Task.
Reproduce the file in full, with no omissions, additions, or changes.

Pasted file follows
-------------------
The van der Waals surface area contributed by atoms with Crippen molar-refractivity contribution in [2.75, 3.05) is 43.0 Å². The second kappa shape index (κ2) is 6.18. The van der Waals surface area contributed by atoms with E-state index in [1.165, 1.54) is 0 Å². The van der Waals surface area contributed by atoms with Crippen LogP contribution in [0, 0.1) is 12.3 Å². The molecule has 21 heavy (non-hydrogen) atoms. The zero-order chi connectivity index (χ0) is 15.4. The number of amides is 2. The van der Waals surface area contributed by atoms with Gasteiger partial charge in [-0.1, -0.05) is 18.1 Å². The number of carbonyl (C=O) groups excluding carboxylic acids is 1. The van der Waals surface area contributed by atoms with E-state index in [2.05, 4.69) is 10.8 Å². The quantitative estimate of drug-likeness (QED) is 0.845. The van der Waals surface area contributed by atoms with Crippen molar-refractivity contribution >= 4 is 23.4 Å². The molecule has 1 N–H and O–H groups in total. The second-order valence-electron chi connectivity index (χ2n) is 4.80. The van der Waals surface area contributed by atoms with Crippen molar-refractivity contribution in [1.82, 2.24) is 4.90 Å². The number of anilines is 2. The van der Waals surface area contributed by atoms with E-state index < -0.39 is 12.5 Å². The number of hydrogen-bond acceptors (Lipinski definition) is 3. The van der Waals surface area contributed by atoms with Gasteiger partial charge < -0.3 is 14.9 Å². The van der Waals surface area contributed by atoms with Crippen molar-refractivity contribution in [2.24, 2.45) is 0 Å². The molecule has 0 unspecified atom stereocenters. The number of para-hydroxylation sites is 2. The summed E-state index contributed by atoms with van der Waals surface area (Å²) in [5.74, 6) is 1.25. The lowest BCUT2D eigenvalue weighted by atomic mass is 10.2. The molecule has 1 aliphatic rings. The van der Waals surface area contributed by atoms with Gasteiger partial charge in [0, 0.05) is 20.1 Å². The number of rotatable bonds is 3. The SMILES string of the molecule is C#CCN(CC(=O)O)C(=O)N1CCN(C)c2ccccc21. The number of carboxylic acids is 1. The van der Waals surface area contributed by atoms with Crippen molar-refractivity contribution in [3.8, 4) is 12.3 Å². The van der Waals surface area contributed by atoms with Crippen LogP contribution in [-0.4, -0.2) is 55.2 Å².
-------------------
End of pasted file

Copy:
The van der Waals surface area contributed by atoms with Crippen molar-refractivity contribution in [2.75, 3.05) is 43.0 Å². The second kappa shape index (κ2) is 6.18. The van der Waals surface area contributed by atoms with E-state index in [1.165, 1.54) is 0 Å². The van der Waals surface area contributed by atoms with Crippen LogP contribution in [0, 0.1) is 12.3 Å². The molecule has 21 heavy (non-hydrogen) atoms. The zero-order chi connectivity index (χ0) is 15.4. The number of amides is 2. The van der Waals surface area contributed by atoms with Gasteiger partial charge in [-0.1, -0.05) is 18.1 Å². The number of carbonyl (C=O) groups excluding carboxylic acids is 1. The van der Waals surface area contributed by atoms with E-state index in [2.05, 4.69) is 10.8 Å². The quantitative estimate of drug-likeness (QED) is 0.845. The van der Waals surface area contributed by atoms with Crippen molar-refractivity contribution >= 4 is 23.4 Å². The molecule has 1 N–H and O–H groups in total. The second-order valence-electron chi connectivity index (χ2n) is 4.80. The van der Waals surface area contributed by atoms with Crippen molar-refractivity contribution in [1.82, 2.24) is 4.90 Å². The number of anilines is 2. The van der Waals surface area contributed by atoms with E-state index < -0.39 is 12.5 Å². The number of hydrogen-bond acceptors (Lipinski definition) is 3. The van der Waals surface area contributed by atoms with Gasteiger partial charge < -0.3 is 14.9 Å². The van der Waals surface area contributed by atoms with Crippen molar-refractivity contribution in [2.24, 2.45) is 0 Å². The molecule has 0 unspecified atom stereocenters. The number of para-hydroxylation sites is 2. The summed E-state index contributed by atoms with van der Waals surface area (Å²) in [5.74, 6) is 1.25. The lowest BCUT2D eigenvalue weighted by atomic mass is 10.2. The molecule has 1 aliphatic rings. The van der Waals surface area contributed by atoms with Gasteiger partial charge in [0, 0.05) is 20.1 Å². The number of rotatable bonds is 3. The SMILES string of the molecule is C#CCN(CC(=O)O)C(=O)N1CCN(C)c2ccccc21. The number of carboxylic acids is 1. The van der Waals surface area contributed by atoms with Crippen molar-refractivity contribution in [3.8, 4) is 12.3 Å². The van der Waals surface area contributed by atoms with Crippen LogP contribution in [-0.4, -0.2) is 55.2 Å².